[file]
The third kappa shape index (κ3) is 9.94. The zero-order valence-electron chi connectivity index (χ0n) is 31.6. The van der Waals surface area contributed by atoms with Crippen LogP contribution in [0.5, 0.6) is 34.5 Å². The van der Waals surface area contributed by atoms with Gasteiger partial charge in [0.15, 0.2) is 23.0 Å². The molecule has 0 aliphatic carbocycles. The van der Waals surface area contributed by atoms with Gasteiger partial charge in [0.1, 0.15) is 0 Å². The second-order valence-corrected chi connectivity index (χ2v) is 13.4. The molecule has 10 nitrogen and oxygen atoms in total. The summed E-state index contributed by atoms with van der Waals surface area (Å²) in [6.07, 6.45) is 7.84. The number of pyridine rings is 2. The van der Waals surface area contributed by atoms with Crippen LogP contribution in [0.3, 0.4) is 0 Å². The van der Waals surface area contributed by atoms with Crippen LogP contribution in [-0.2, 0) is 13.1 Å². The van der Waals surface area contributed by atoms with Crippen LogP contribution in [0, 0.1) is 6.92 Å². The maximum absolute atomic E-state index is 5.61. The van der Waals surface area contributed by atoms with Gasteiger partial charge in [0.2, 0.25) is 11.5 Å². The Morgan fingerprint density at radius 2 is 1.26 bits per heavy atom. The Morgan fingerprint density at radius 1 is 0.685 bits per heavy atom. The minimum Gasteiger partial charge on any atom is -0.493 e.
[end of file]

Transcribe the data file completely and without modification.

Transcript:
The third kappa shape index (κ3) is 9.94. The zero-order valence-electron chi connectivity index (χ0n) is 31.6. The van der Waals surface area contributed by atoms with Crippen LogP contribution in [0.5, 0.6) is 34.5 Å². The van der Waals surface area contributed by atoms with Gasteiger partial charge in [0.15, 0.2) is 23.0 Å². The molecule has 0 aliphatic carbocycles. The van der Waals surface area contributed by atoms with Gasteiger partial charge in [0.1, 0.15) is 0 Å². The second-order valence-corrected chi connectivity index (χ2v) is 13.4. The molecule has 10 nitrogen and oxygen atoms in total. The summed E-state index contributed by atoms with van der Waals surface area (Å²) in [6.07, 6.45) is 7.84. The number of pyridine rings is 2. The van der Waals surface area contributed by atoms with Crippen LogP contribution in [0.3, 0.4) is 0 Å². The van der Waals surface area contributed by atoms with Crippen LogP contribution in [-0.2, 0) is 13.1 Å². The van der Waals surface area contributed by atoms with Crippen LogP contribution in [0, 0.1) is 6.92 Å². The maximum absolute atomic E-state index is 5.61. The van der Waals surface area contributed by atoms with Gasteiger partial charge in [0.2, 0.25) is 11.5 Å². The Morgan fingerprint density at radius 2 is 1.26 bits per heavy atom. The Morgan fingerprint density at radius 1 is 0.685 bits per heavy atom. The minimum Gasteiger partial charge on any atom is -0.493 e.